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Ross on digital tools and Joseph Kony

How the media changes the public’s perception of an issue and the world of 21st century statecraft: Invisible Children Campaign, Joseph Kony, NGOs, June 2009 Iran Elections, American social media around the world. Fmr. Senior Advisor for Innovation of the U.S. Dept. of State in conversation with Charlie Firestone of The Aspen Institute.

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Video transcript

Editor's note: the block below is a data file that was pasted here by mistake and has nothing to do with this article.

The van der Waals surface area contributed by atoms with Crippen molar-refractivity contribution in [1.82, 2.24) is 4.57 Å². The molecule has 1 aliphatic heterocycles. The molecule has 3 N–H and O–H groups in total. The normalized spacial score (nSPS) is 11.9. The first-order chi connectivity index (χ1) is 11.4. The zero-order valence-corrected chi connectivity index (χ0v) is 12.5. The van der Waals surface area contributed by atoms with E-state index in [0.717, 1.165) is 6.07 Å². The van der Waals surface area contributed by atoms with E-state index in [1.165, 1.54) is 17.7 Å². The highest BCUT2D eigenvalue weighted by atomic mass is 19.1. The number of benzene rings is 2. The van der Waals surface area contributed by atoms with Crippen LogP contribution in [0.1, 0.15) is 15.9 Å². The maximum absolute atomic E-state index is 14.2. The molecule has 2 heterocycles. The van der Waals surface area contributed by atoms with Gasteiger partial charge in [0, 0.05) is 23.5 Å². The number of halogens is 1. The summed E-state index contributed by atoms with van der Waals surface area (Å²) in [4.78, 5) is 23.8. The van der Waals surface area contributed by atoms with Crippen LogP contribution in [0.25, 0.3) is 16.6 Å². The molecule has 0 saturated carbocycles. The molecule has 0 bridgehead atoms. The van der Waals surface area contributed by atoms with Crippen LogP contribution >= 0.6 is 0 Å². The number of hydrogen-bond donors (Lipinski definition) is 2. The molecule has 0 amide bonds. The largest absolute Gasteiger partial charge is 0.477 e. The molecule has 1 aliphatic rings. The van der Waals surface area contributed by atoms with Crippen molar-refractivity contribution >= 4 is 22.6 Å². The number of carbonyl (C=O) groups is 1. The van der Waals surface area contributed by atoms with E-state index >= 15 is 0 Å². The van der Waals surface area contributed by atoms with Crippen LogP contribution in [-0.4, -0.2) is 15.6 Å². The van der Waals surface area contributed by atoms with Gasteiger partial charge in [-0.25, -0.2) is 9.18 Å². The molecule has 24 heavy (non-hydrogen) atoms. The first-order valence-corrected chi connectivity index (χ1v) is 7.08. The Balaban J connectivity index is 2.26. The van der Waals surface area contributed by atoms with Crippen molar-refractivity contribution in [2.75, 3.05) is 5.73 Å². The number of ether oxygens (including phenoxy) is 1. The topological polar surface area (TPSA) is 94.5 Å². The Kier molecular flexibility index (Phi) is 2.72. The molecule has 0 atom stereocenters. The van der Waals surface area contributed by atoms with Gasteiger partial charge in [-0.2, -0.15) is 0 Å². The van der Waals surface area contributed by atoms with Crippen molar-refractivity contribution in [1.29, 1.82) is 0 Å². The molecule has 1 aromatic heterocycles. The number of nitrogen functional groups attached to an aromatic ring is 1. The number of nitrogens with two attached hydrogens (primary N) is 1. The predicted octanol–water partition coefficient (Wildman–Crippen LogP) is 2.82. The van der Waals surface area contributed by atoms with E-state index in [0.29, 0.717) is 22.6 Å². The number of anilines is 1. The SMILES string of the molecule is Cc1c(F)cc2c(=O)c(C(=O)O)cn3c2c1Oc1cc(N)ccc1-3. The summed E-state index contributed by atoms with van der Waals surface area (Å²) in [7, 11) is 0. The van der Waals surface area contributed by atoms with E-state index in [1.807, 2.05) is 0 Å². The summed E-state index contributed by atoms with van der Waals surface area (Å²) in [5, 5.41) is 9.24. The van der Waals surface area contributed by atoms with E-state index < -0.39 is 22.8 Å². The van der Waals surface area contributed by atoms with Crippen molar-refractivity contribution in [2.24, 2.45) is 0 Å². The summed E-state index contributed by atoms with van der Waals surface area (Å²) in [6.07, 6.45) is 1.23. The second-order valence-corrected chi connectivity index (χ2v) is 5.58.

let's move to a second example of how the media are changing the public's perception of an issue and essentially the world of 21st century statecraft or Street craft and that is the case of Joseph Kony then Uganda Africa tell us about the Invisible Children campaign so the Invisible Children campaign the purpose of that was to refocus the world's attention on the existence and the continued brutality of Joseph Kony and a relatively small but quite brutal group of thugs that terrorized much of Central Africa they developed a video which I believe was 25 minutes in length and it had over a hundred million views in the months that followed and so it was extremely effective in proving that a relatively low-cost production distributed solely online can get a massive audience and so the notion that you can only create snapchat sized or Twitter size content to take root on the internet was disproven by the fact that you know hey here's something that's focused on foreign policy in central Africa it's 25 minutes long and more than a hundred million people viewed it so it was great in terms of elevating awareness but going back to my earlier point about one of the shortcomings of this being less than expert people oftentimes engaging in the citizen diplomacy some of the great failings of this video is that it got a lot of its assertions just wrong they misidentified where Kony was operating they literally got the country wrong and the take action component so you watched this video 100 million people or whatever watch the video what are you then supposed to do and so the take action component developed by invisible children was in my opinion a real failure so they did a brilliant job of elevating awareness of the issue but the two problems were they didn't pay close enough attention the hard facts behind it and then after you got people wound up for 25 minutes it didn't give them a very good outlet for what to do and so I think that the learning from my standpoint is that effective online video effective online content has to do three things it has to inform it has to inspire and it has to incite to action there has to be a specific take action component if part of what you are working toward is advocacy now that video went viral and that's what everybody who makes a video or has a message or a meme or whatever wants to do is there a secret sauce in making something viral if there were secret sauce and making something viral I would build a company around it and I'd become very rich there's really not a secret sauce into making something viral in part because the technology changes so quickly and what people get wound up about will change so quickly what I do believe is that in a world that is increasingly algorithm based and data-driven today more so than ever I think there is a value that has to be placed on art and creativity you can't come up with an algorithm that will determine whether something is going to be viral or not I think it's interesting that as much as we talk about the technology the bits and the bites the devices and the networks what ultimately proves to be special what ultimately allows things to become viral is the creative aspect of things i think it's the the left brain aspect of all of this and so when I advise people today about how to develop content that's really going to take off online it's not just about hire the right engineers it's not just about get on the right platform but it's be sure to bring creative thinkers and artists to the process as well so Alec you talked about the rise of the invisible children video how did State Department learn of this and at what point did they get involved and what did they do so we we learned about the video almost immediately because it got very hot very fast and we did absolutely nothing because there was nothing to be done the President had already decided to send a hundred special forces his trainers and strategists to the Central African Republic which by the way was not the country where invisible children had identified the presence of cunning there was no take action component so while many of us watched the video as sad as it is to say we already knew who Joseph Kony was we were already trying to kill the guy so the question then was sort of so what and so it alters and I think was almost I think was viewed almost with sadness by a lot of people in government because I think that something very productive could have been done with the attention of tens of millions of people who had invested over 20 minutes to watch a video but they really messed up to take action component and what should that have been what should invisible children asked of their viewers the thing that they should have asked to their viewers is support for any of the NGOs that are actually working to help people on the ground in the affected areas in the Congo and Uganda in the Central African Republic the Lord's Resistance Army which is Kony's organization had ruined the lives of tens of thousands of people the level of sexual violence the number of atrocities are just awful and there are NGOs who are providing services there for people that that exists almost entirely hand to mouth if every viewer of this video had given five cents after watching the video just five cents then it would have been an enormous economic boon to the organizations that are actually working on the ground to mitigate the effects of the LRA I also think that from an advocacy standpoint they needed the invisible children needed to educate themselves a little bit more about what was actually happening and so if they wanted 500 instead of a hundred special forces to go in and try to dial down the impact of the lra then they should have specified that so the problem is is that the people in government sort of washed it said okay this has nothing to do with me we've already taken action on this and the citizens who watched it didn't have much to do in a situation like that sometimes catapult an organization who now has a constituency if it's just viewers into the halls of power and in other words could invisible children have gone into the State Department said look we have all these people out there they've been watching our videos we'd like to talk to you about what you're doing and try to have a kind of diplomacy get into the diplomatic realm themselves I think that in NGO or even just a loosely network of individuals who are passionate about a cause who can galvanize networks of people online in significant numbers now have power that would have been very difficult to acquire in years past so if you think about for example the nonprofit organizations that are the think tanks that have been powerful for decades they can be quickly supplanted by networks of individuals who can become quickly influential by virtue of what they're able to do online I've seen this for example in Iran where there were sort of DIY diplomats and hackers who built really interesting collectives that got the attention of diplomats throughout Europe in the United States because they were able to use the internet effectively and reach inside Iran to degree that some of the more traditional nonprofits and think tanks did not so the State Department at times through its Twitter accounts and other social media gets involved in internal operations of a country for example how did it happen in Iran with their election the last election in June of 2009 all of the traditional media were literally and figure Billy locked in their hotels so the ability to get to both report on and get information out about what was happening on the streets in tif ron was largely limited to what was being produced through social media and principally through twitter twitter had maintenance scheduled at the height of some of the protests that were taking place we had a neuron watcher in Dubai flagged this for us and a member of the policy planning staff Jared Cohen took note of it contacted the chairman of Twitter to alert him to this fact and asked him to not take Twitter down this became viewed perhaps fairly by Iran and by much of the outside world as interference in the internal affairs of Iran look the United States has got hundreds of years of history interfering in the internal affairs of other states in the same way in which the Chinese and the Russians and a great many other nation-states do sometimes more openly than others the difference then the difference in june of two thousand nine versus most other examples prior was it involved engaging with a technology company specifically so what it means is that these technology platform companies companies like Facebook Twitter Google and others suddenly often unwillingly our foreign policy actors so the way in which people are exercising their universal rights whether it's the freedom of speech the freedom of association in assembly a free press increasingly flows through these big American technology platform companies and so what this does is it conflates them into affairs of state and so a lot of them have been criticized for their interactions with the United States government as we have conflated them into a variety of different things that have unfolded over the years so you've mentioned that these technology companies several the major technology companies affecting social media around the world or American companies they were started in America at least that a factor that other countries take into account and want to counterbalance they look at these companies as instruments of the American government at all many of the countries do view social media companies and American technology platform companies as instruments of the United States government doesn't actually have the virtue of being true but certainly the perception is hardly is held in a number of places and there have been a couple big byproducts of this I'll point to 31 in China China has basically disallowed American social media in China for this various reason and the rise of Chinese social media whether it's the way Bose renren we chat and everything else is in part a byproduct of that number to Russia Russia had a relatively open social media environment that blended both American and Russian social media companies what the Russians have effectively done is they've made life terrible for the American social media companies and they've effectively taken over the Russian social media companies like fuckin talk DIA and it basically said if you don't play by our rules and if you do not act as engines of russia's foreign policy interests we're going to throw you in jail and then the third byproduct of this has been what i think is a completely unjustifiable punishing of these american companies by european states who believe that there was complicity between these companies and various arms of the united states government brought to public by the Snowden revelations and as such the EU and various of its member states have used this as an opportunity to basically treat these platform companies like a pinata on cinco de mayo and so i think that there have been responses from foes like russia frenemies like China and friends like the Europeans let's talk about the Chinese social media for a second they've got a very robust social media environment they like the United States are the producers of the major platforms around the world you know when you look at the numbers of people who are on their their platforms first of all because they have such a large population internally what do you think American reaction should be to the use of let's just say we chat I've we chat on my phone you probably do too maybe not but we chat sounds like an American company it happens to be Chinese Alibaba these platforms that are Chinese is that is should we be suspicious or worried about that any more than other countries should be worried about American companies using American companies that are platforms for social media I think that there should be mutuality I think that Chinese social media companies should be allowed in the United States in Europe and I think that American and European social media company should be allowed in China so when I have a beef with China with the Chinese social media companies it's really about the lack of mutuality that China needs to be open to the Facebook's the Twitter's and the others from around the world so the problem i have with all of this is the lack of mutuality